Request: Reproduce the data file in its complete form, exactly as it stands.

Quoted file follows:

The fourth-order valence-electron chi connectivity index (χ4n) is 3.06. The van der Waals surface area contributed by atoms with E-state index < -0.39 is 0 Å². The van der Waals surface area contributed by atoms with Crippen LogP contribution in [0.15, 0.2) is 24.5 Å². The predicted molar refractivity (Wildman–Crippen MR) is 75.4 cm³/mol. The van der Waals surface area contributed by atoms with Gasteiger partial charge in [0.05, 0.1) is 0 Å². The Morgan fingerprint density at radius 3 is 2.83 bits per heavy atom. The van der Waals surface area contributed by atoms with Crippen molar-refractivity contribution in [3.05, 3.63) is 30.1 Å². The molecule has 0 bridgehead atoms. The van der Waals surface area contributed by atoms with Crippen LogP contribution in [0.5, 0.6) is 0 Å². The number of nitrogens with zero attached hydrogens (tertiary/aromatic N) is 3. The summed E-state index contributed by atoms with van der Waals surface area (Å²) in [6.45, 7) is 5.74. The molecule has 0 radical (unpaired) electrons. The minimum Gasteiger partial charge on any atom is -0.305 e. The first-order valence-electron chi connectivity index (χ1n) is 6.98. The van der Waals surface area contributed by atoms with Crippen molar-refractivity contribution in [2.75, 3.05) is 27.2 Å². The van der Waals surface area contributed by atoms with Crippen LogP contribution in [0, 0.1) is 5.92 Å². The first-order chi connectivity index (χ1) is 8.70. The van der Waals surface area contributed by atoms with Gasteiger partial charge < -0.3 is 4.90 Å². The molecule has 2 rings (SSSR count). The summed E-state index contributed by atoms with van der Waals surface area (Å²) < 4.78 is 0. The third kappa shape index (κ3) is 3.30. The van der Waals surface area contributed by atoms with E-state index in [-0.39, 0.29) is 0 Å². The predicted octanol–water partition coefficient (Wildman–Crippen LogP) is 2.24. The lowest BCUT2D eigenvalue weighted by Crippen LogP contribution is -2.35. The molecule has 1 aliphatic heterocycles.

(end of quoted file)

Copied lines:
The fourth-order valence-electron chi connectivity index (χ4n) is 3.06. The van der Waals surface area contributed by atoms with E-state index < -0.39 is 0 Å². The van der Waals surface area contributed by atoms with Crippen LogP contribution in [0.15, 0.2) is 24.5 Å². The predicted molar refractivity (Wildman–Crippen MR) is 75.4 cm³/mol. The van der Waals surface area contributed by atoms with Gasteiger partial charge in [0.05, 0.1) is 0 Å². The Morgan fingerprint density at radius 3 is 2.83 bits per heavy atom. The van der Waals surface area contributed by atoms with Crippen molar-refractivity contribution in [3.05, 3.63) is 30.1 Å². The molecule has 0 bridgehead atoms. The van der Waals surface area contributed by atoms with Crippen LogP contribution in [0.5, 0.6) is 0 Å². The number of nitrogens with zero attached hydrogens (tertiary/aromatic N) is 3. The summed E-state index contributed by atoms with van der Waals surface area (Å²) in [6.45, 7) is 5.74. The molecule has 0 radical (unpaired) electrons. The minimum Gasteiger partial charge on any atom is -0.305 e. The first-order valence-electron chi connectivity index (χ1n) is 6.98. The van der Waals surface area contributed by atoms with Crippen molar-refractivity contribution in [2.75, 3.05) is 27.2 Å². The van der Waals surface area contributed by atoms with Crippen LogP contribution in [0, 0.1) is 5.92 Å². The first-order chi connectivity index (χ1) is 8.70. The van der Waals surface area contributed by atoms with Gasteiger partial charge < -0.3 is 4.90 Å². The molecule has 2 rings (SSSR count). The summed E-state index contributed by atoms with van der Waals surface area (Å²) < 4.78 is 0. The third kappa shape index (κ3) is 3.30. The van der Waals surface area contributed by atoms with E-state index in [-0.39, 0.29) is 0 Å². The predicted octanol–water partition coefficient (Wildman–Crippen LogP) is 2.24. The lowest BCUT2D eigenvalue weighted by Crippen LogP contribution is -2.35. The molecule has 1 aliphatic heterocycles.